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otherwise occurred. For the employee, the benefit of such a letter may result in receiving higher retirement benefits than the employee may otherwise have received, and such a letter could be a valuable bargaining chip of no detriment to the employer's financial bottom line. As the Contributory Retirement Fund in Massachusetts is made up solely of contributions from its members, those members would incur the cost of the higher termination allowance brought about by such a settlement. See, e.g., Hoerner v. Public Sch. Employees' Retirement Bd., 546 Pa. 215, 225 (1996) (holding that the Pennsylvania retirement board, not the language of employee's negotiated termination agreement, had the power to determine benefits due under that State's retirement code).

We conclude that CRAB's determination, that to qualify for a termination allowance under G. L. c. 32, § 10(2), the termination must be involuntary, was not an error of law. Also, there was substantial and sufficient evidence on the record supporting CRAB's finding that Megiel-Rollo was not "removed or discharged" under § 10(2) but rather was "voluntarily terminated" under § 10(1), and that, as the DALA magistrate found, by voluntarily signing the settlement agreement Megiel-Rollo "herself chose to leave her position at (Bristol)." We therefore vacate the judgment of the Superior Court and remand for the entry of judgment affirming CRAB's decision to award the plaintiff a superannuation allowance under G. L. c. 32, § 10(1).

So ordered.


[Note 1] Teachers' Retirement System.

[Note 2] We take our facts from those found by the Division of Administrative Law Appeals (DALA) and adopted by CRAB. Megiel-Rollo does not dispute any of the facts as found by DALA, although she requested that CRAB add an additional finding that Bristol Agricultural High School insisted that she be terminated as a condition to its agreeing to settle her discrimination complaint. CRAB apparently declined to add the finding and concluded that it would not affect the result in any event.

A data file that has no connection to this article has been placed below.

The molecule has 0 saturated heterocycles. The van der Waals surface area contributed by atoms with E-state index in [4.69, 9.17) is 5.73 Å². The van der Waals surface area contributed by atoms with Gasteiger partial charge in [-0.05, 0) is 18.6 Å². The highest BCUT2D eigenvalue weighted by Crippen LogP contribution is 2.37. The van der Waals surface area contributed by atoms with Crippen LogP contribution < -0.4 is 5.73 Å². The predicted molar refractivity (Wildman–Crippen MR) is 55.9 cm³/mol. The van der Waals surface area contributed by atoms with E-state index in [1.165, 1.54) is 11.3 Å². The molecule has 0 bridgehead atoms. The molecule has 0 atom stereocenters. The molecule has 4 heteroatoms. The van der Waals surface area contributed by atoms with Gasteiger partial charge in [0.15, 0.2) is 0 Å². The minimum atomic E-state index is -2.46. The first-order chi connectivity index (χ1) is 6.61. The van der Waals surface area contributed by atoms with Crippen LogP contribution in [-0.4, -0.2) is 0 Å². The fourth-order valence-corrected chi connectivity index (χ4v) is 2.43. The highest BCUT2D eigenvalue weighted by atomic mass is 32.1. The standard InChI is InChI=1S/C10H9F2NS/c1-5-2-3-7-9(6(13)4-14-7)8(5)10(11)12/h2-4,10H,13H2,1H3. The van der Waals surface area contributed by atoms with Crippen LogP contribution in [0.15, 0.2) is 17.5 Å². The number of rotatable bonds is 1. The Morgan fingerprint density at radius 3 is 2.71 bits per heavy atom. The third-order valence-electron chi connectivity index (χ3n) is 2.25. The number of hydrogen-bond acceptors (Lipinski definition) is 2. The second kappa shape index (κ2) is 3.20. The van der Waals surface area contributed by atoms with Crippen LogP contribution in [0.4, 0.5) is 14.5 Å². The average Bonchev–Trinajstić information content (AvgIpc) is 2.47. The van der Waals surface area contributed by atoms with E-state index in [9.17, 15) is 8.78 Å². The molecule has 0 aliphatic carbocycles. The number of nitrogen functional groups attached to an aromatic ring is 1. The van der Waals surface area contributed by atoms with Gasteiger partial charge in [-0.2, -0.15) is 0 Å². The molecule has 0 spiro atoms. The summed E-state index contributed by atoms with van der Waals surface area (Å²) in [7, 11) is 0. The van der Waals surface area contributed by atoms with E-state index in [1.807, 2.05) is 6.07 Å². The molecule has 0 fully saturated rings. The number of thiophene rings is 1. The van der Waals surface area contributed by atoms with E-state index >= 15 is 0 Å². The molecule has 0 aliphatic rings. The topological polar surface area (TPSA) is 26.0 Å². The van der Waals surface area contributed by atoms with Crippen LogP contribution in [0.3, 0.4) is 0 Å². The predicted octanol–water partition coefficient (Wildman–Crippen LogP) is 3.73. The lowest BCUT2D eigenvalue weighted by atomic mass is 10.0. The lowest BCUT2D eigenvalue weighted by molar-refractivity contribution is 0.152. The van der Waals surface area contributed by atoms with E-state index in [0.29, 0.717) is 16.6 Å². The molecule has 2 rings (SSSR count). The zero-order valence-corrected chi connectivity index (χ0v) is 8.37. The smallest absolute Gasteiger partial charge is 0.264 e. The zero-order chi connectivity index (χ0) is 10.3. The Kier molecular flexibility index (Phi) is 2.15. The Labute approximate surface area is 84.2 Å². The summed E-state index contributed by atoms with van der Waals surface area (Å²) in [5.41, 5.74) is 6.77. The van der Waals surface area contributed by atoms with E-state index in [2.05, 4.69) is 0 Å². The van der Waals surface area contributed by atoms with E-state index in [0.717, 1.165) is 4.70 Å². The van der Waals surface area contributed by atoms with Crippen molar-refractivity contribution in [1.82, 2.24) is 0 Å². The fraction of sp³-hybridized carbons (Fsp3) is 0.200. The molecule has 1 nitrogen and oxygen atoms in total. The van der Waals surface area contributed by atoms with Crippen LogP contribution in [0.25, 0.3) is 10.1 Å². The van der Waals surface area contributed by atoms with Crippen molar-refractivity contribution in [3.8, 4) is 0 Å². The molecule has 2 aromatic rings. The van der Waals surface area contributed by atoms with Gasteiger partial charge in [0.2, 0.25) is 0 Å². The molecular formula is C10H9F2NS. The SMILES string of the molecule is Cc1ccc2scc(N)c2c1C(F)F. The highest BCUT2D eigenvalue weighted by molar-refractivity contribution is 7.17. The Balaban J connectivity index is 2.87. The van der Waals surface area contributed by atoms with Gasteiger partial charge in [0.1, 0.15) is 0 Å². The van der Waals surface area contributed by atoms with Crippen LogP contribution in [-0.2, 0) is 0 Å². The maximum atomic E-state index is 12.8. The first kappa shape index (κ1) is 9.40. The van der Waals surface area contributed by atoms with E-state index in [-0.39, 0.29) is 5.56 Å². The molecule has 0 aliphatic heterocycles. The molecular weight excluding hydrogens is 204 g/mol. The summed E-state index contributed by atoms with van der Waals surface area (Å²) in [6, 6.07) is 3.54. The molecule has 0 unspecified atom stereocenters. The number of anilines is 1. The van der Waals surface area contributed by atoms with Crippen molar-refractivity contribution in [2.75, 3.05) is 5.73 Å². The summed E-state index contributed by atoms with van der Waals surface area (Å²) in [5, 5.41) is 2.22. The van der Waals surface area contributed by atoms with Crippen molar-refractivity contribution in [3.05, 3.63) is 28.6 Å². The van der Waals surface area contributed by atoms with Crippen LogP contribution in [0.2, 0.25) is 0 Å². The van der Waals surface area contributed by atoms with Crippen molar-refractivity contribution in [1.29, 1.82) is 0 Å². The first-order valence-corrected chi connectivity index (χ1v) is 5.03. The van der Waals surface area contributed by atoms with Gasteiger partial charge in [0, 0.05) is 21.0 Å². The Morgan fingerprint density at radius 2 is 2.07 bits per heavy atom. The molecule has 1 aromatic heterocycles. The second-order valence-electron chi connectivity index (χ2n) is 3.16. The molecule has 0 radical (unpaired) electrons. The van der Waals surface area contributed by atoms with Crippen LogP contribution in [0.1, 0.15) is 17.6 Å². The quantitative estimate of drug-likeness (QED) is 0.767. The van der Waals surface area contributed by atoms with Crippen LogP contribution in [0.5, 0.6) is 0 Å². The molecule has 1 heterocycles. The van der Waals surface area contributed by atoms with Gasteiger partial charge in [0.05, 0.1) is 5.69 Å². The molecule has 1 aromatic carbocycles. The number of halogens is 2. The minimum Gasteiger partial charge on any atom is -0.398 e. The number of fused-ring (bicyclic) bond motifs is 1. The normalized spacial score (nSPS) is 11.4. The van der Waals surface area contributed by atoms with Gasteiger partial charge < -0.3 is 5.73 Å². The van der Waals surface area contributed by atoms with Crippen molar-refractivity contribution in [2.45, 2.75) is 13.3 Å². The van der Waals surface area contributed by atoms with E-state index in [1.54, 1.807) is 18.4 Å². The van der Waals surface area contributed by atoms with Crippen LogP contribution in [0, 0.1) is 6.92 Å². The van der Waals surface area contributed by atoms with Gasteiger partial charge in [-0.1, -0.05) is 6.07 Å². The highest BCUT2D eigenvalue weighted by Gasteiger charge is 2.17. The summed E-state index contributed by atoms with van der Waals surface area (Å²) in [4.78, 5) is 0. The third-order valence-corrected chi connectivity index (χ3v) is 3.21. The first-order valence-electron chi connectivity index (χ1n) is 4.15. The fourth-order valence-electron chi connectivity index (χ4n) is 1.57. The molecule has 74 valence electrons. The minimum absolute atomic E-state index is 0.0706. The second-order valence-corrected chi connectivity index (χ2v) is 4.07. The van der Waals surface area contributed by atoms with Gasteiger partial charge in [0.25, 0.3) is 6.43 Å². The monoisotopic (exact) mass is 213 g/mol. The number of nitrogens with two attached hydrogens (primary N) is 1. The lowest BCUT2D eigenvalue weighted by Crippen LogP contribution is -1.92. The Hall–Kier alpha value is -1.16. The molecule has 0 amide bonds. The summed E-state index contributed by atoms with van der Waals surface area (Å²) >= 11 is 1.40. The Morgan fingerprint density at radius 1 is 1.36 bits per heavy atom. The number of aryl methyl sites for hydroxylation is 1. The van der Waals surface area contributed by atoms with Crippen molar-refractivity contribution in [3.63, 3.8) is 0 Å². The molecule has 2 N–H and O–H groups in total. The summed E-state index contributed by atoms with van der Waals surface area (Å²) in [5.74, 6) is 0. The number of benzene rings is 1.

[Note 3] She became a member of TRS in 1978, being employed at the Essex Agricultural and Technology High School, and appears to have been a continuous member of TRS from 1978 to 2002, except for a period of time from September, 1990, to June, 1991, during which she was laid off.

[Note 4] The evaluation contained the following observation: "Ms. Megiel-Rollo is a teacher with professional status who continues to strive to achieve all standards under ed reform particularly in the accommodations of students' diverse learning styles employing a myriad of teaching strategies."

[Note 5] The agreement presumably increased her sick leave buy back at the time of her retirement as well as increased the amount of her retirement allowance.

[Note 6] The application for retirement form that retiring teachers must submit to CRAB states that an applicant must attach a copy of their "notice of termination" if they choose to apply for a termination allowance under G. L. c. 32, § 10(2).

[Note 7] This provision is required by the Older Workers Benefit Protection Act, 29 U.S.C. § 626 (2000).

[Note 8] Section 14(7) of G. L. c. 30A, as amended by St. 1973, c. 1114, § 3, provides that an agency's decision can be set aside if it is determined to be:

"(a) In violation of constitutional provisions; or (b) In excess of the statutory authority or jurisdiction of the agency; or (c) Based upon an error of law; or (d) Made upon unlawful procedure; or (e) Unsupported by substantial evidence; or (f) Unwarranted by facts found by the court on the record as submitted or as amplified under paragraph (6) of this section, in those instances where the court is constitutionally required to make independent findings of fact; or (g) Arbitrary or capricious, an abuse of discretion, or otherwise not in accordance with law."

[Note 9] Additionally, § 10(1) provides a retirement allowance for any member who has attained the age of fifty-five years, regardless of the number of creditable years of service, under the same conditions as we list above, except that a "voluntary termination" is not included. Megiel-Rollo was not eligible for this option, in any event.

The retirement allowance for members retiring under the provisions of § 10(1) is calculated pursuant to the provisions of G. L. c. 32, § 5.

[Note 10] Additionally, § 10(2) provides the same retirement allowance to any member who has completed thirty or more years of creditable service, and who resigns his position while not having attained the age of fifty-five years. Megiel-Rollo was not eligible for this option either.

The retirement allowance for those retiring under the provision of § 10(2) is calculated within § 10(2).

[Note 11] The trial judge attached significance to the provision barring Megiel-Rollo from ever returning to the school grounds. Although the provision indicates some level of acrimony in the separation, it is not evidence that Megiel-Rollo reasonably believed that she would lose her job if the settlement negotiations failed.